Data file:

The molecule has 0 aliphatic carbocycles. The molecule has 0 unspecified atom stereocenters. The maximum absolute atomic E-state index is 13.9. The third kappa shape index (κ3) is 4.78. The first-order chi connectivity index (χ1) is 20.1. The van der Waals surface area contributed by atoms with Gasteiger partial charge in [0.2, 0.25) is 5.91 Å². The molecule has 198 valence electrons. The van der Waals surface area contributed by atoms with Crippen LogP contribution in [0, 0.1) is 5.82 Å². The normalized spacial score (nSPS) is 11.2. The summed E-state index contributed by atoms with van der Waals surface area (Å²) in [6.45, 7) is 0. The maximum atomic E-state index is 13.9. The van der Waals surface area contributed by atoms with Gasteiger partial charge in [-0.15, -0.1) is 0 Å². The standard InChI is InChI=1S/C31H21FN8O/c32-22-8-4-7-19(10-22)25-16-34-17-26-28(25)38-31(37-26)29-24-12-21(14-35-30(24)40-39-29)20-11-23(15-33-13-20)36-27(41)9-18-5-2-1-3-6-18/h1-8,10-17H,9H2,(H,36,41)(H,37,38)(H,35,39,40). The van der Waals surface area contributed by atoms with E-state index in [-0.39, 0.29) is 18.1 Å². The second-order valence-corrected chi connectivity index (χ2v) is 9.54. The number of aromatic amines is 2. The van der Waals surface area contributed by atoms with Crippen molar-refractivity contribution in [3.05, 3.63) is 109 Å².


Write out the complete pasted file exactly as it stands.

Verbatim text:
The molecule has 0 aliphatic carbocycles. The molecule has 0 unspecified atom stereocenters. The maximum absolute atomic E-state index is 13.9. The third kappa shape index (κ3) is 4.78. The first-order chi connectivity index (χ1) is 20.1. The van der Waals surface area contributed by atoms with Gasteiger partial charge in [0.2, 0.25) is 5.91 Å². The molecule has 198 valence electrons. The van der Waals surface area contributed by atoms with Crippen LogP contribution in [0, 0.1) is 5.82 Å². The normalized spacial score (nSPS) is 11.2. The summed E-state index contributed by atoms with van der Waals surface area (Å²) in [6.45, 7) is 0. The maximum atomic E-state index is 13.9. The van der Waals surface area contributed by atoms with Gasteiger partial charge in [-0.15, -0.1) is 0 Å². The standard InChI is InChI=1S/C31H21FN8O/c32-22-8-4-7-19(10-22)25-16-34-17-26-28(25)38-31(37-26)29-24-12-21(14-35-30(24)40-39-29)20-11-23(15-33-13-20)36-27(41)9-18-5-2-1-3-6-18/h1-8,10-17H,9H2,(H,36,41)(H,37,38)(H,35,39,40). The van der Waals surface area contributed by atoms with E-state index in [-0.39, 0.29) is 18.1 Å². The second-order valence-corrected chi connectivity index (χ2v) is 9.54. The number of aromatic amines is 2. The van der Waals surface area contributed by atoms with Crippen molar-refractivity contribution in [3.05, 3.63) is 109 Å².